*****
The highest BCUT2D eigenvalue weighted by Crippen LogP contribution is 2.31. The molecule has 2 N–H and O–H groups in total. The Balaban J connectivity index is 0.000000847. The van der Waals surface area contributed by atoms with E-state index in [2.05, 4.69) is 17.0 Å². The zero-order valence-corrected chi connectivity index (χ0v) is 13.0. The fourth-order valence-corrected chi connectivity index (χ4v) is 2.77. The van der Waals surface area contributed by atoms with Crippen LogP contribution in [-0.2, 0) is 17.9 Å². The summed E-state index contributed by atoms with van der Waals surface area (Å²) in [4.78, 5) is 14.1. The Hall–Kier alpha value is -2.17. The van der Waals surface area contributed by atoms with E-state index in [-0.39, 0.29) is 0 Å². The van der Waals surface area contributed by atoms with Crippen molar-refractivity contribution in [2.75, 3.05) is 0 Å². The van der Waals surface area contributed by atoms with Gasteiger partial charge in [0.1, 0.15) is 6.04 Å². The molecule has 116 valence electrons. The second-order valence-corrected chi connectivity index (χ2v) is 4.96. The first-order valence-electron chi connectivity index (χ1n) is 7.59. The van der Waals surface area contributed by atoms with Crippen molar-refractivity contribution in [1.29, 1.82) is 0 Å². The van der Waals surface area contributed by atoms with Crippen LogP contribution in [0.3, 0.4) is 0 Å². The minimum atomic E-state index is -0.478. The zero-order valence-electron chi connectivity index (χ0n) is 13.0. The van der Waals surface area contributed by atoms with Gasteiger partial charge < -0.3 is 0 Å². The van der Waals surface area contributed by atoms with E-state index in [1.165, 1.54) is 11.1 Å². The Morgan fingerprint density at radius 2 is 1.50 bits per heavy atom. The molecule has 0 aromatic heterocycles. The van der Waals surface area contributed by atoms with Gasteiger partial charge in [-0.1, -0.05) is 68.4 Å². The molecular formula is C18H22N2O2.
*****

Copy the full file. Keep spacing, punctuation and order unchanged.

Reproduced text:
The highest BCUT2D eigenvalue weighted by Crippen LogP contribution is 2.31. The molecule has 2 N–H and O–H groups in total. The Balaban J connectivity index is 0.000000847. The van der Waals surface area contributed by atoms with E-state index in [2.05, 4.69) is 17.0 Å². The zero-order valence-corrected chi connectivity index (χ0v) is 13.0. The fourth-order valence-corrected chi connectivity index (χ4v) is 2.77. The van der Waals surface area contributed by atoms with Crippen LogP contribution in [-0.2, 0) is 17.9 Å². The summed E-state index contributed by atoms with van der Waals surface area (Å²) in [4.78, 5) is 14.1. The Hall–Kier alpha value is -2.17. The van der Waals surface area contributed by atoms with E-state index in [-0.39, 0.29) is 0 Å². The van der Waals surface area contributed by atoms with Crippen molar-refractivity contribution in [2.75, 3.05) is 0 Å². The van der Waals surface area contributed by atoms with Gasteiger partial charge in [0.1, 0.15) is 6.04 Å². The molecule has 116 valence electrons. The second-order valence-corrected chi connectivity index (χ2v) is 4.96. The first-order valence-electron chi connectivity index (χ1n) is 7.59. The van der Waals surface area contributed by atoms with Crippen molar-refractivity contribution in [1.29, 1.82) is 0 Å². The van der Waals surface area contributed by atoms with Crippen LogP contribution in [0.3, 0.4) is 0 Å². The minimum atomic E-state index is -0.478. The zero-order valence-electron chi connectivity index (χ0n) is 13.0. The van der Waals surface area contributed by atoms with Gasteiger partial charge < -0.3 is 0 Å². The van der Waals surface area contributed by atoms with E-state index in [1.165, 1.54) is 11.1 Å². The Morgan fingerprint density at radius 2 is 1.50 bits per heavy atom. The molecule has 0 aromatic heterocycles. The van der Waals surface area contributed by atoms with Gasteiger partial charge in [-0.1, -0.05) is 68.4 Å². The molecular formula is C18H22N2O2.